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Breaking Fraud Cases from Canadian Courts
At Canadian Fraud News, we report on decisions issued by Canadian Courts related to fraud, that are not reported in the main stream media, and that contain legal issues the Canadian public and fraud recovery experts should be aware of. The following is one such story.
On June 28, 2017, the Superior Court of Justice in Ottawa sentenced Jennifer Taverner, a former employee of Ottawa-Carleton Lifeskills Inc., to 12 months jail for a long-term fraud perpetrated against a disabled man in her care.
Ottawa-Carleton Lifeskills Inc. is an organization providing support to individuals in the community allowing them to live independently. Ms. Taverner was assigned to a developmentally disabled adult (the client) to assist him with his finances, shopping and to manage his medical issues.
Ms. Taverner had been assigned to the client since 2006. She had joint signing authority over his bank account. Payments from government agencies were received into his bank account. The client trusted Ms. Taverner to make payments with his debit card, and to provide him spending cash.
In 2010 Ms. Taverner began using her client’s money for her own personal purposes. By April 2016, Ms. Taverner had conducted 871 transactions for her own personal benefit totaling $47,045.41.
The fraud was discovered when Ms. Taverner went on vacation, and the client received a notice from his landlord that his rent had not been paid. It was then discovered by his family that his accounts had been significantly depleted.
The Crown sought a 15 month jail sentence. Ms. Taverner asked for a conditional sentence (house arrest). The Court held that general deterrence and denunciation were the primary objectives of sentencing, and that a conditional sentence was not appropriate in these circumstances.
Impact on Sentence of Payment of Restitution Prior to Sentence
The Court considered the importance of a fraudster making restitution to the victim prior to sentencing with the following statements:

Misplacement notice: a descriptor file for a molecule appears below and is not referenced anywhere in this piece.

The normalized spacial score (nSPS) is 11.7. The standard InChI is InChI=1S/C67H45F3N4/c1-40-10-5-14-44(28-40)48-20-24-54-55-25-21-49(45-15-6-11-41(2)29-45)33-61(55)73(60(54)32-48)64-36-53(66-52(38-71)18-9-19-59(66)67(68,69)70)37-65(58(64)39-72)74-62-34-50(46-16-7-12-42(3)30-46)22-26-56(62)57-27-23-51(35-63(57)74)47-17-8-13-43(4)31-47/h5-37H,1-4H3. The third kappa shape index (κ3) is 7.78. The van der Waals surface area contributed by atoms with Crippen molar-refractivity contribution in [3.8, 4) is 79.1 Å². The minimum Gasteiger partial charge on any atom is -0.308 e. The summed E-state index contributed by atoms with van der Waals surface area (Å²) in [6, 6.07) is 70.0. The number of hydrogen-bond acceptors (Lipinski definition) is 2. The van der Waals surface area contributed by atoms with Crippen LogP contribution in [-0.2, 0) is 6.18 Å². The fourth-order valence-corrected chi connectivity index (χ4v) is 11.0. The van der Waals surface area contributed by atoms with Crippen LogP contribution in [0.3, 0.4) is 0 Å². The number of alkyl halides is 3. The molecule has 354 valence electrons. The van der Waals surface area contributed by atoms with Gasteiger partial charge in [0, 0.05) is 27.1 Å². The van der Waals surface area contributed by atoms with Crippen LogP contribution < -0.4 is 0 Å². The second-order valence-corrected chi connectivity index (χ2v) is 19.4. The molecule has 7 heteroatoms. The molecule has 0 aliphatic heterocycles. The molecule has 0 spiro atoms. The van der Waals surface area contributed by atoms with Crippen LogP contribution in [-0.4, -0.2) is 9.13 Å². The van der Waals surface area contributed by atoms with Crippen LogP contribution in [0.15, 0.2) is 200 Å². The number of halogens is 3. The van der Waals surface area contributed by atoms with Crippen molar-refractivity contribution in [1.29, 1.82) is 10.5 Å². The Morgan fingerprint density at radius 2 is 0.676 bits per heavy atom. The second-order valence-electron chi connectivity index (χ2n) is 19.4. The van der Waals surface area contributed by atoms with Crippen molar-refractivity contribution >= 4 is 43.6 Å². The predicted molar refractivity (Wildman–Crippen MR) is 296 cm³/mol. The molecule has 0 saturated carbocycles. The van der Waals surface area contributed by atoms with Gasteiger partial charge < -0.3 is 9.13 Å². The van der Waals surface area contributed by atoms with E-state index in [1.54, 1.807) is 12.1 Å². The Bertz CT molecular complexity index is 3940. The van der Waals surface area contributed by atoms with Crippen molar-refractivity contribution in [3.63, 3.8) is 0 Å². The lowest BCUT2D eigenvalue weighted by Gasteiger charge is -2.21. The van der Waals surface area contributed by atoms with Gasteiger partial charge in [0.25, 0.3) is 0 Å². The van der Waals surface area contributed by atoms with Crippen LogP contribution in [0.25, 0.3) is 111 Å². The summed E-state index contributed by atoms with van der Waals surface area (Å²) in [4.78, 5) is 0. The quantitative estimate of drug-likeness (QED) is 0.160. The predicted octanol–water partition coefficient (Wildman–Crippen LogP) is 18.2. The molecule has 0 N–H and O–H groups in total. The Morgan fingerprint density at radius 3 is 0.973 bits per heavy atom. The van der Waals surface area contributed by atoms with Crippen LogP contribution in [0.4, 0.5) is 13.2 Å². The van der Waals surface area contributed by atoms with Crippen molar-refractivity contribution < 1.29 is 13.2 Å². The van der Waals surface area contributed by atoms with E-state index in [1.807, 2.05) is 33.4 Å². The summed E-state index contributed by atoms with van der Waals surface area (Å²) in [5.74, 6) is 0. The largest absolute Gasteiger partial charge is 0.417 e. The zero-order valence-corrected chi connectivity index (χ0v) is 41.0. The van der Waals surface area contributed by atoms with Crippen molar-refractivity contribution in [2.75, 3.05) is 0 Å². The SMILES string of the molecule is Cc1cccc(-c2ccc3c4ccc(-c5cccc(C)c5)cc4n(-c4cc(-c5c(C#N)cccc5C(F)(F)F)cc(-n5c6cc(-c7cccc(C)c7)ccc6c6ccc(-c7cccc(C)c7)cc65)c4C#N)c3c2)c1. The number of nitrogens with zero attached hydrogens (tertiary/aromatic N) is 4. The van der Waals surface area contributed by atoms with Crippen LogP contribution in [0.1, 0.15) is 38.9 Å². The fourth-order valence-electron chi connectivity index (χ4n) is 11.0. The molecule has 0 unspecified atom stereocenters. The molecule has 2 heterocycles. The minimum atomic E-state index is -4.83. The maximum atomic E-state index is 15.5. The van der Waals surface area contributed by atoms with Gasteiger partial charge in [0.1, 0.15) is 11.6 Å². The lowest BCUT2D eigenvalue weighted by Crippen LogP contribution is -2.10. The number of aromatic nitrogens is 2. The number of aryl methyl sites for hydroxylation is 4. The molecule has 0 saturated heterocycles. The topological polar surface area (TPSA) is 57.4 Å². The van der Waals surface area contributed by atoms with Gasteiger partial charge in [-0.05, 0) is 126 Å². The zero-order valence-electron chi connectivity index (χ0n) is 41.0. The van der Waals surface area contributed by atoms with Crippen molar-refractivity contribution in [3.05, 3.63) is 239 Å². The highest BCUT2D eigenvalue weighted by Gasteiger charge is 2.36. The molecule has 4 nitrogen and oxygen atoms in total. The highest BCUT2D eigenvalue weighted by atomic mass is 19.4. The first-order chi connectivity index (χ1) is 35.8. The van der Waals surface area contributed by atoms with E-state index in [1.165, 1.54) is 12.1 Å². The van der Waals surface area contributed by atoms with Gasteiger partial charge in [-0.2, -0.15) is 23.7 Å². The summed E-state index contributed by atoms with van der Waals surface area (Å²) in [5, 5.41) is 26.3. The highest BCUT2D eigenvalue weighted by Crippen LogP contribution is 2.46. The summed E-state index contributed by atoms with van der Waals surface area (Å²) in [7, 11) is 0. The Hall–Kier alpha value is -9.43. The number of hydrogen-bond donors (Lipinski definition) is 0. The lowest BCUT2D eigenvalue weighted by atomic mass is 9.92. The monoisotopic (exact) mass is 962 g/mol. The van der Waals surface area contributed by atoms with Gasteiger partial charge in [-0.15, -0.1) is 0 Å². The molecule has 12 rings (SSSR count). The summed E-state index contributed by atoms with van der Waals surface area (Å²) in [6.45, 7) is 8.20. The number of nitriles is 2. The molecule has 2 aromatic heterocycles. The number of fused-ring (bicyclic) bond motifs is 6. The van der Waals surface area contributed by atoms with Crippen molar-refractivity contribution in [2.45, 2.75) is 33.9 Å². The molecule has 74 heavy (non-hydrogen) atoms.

An offender’s ability and willingness to pay restitution is an important consideration in the sentencing of fraud and related offences…
The payment of full restitution before sentencing ‘might’ be a ‘special’ circumstance justifying a conditional sentence where a prison sentence is otherwise appropriate.”. …
[However], in large fraud cases involving a breach of trust, a genuine offer to make full restitution, while important, must take a secondary role to the sentencing objectives of general deterrence and denunciation.”
It is a significant mitigating factor in this case that the full restitution of the fraud was paid to the victim in advance of the sentencing hearing. This important element seems to have been considered in Crown counsel’s position of 15 months jail.
Mrs. Taverner, early in the process, took steps to pay the restitution. Once the total amount of the fraud was established, she took further steps to pay that total amount. She sold her home and borrowed from family to ensure the full amount of the restitution was paid.
Breach of Trust, Cost of Accounting, and Term of Fraud Result in Incarceration
The Court imposed a 12 month jail sentence primarily because of the breach of trust nature of the fraud, and the victim impact statement. The Court quoted the victim’s statement:
“The [stolen funds included] settlement money was for abuse that I suffered as a child, and I feel abused by Jennifer Taverner stealing my money while I was told not to spend it.”
The Court also noted that it cost $25,000 to have a third party to evaluate the documents to accurately quantify and audit the client’s losses. The scheme was nothing complex or sophisticated but it still required months for at least three individuals, the investigating officer, a law student and a legal assistant to go through the records and quantify the fraud.
The Court also rejected Ms. Taverner’s explanation of the offence being out of character. The Court held that:
“To characterize 871 fraudulent transactions over a period of six years, as decisions out of character, seems a bit of a stretch.”
The Court demonstrated that it considered the submissions of Ms. Taverner for a reduced sentence:
She is a 42-year-old woman, with no prior criminal history; now diagnosed with depression since her arrest as a result of the predicament before the criminal justice system; mother of three children aged 21, 19 and 15; she pled guilty at the first opportunity, saving considerable court time and stress for the victims; not only showing remorse through her guilty plea but also genuinely expressing it to the victims; and having paid full restitution in advance of the sentencing hearing.
Full Reasons for Sentence
For the full Reasons for Sentence related to this story, see: R. v. Taverner, 2017 ONCJ 469 CanLii .
For further information on this case, or any other fraud recovery inquiry, contact Canadian Fraud News Inc. at Kayla@Canadianfraudnews.com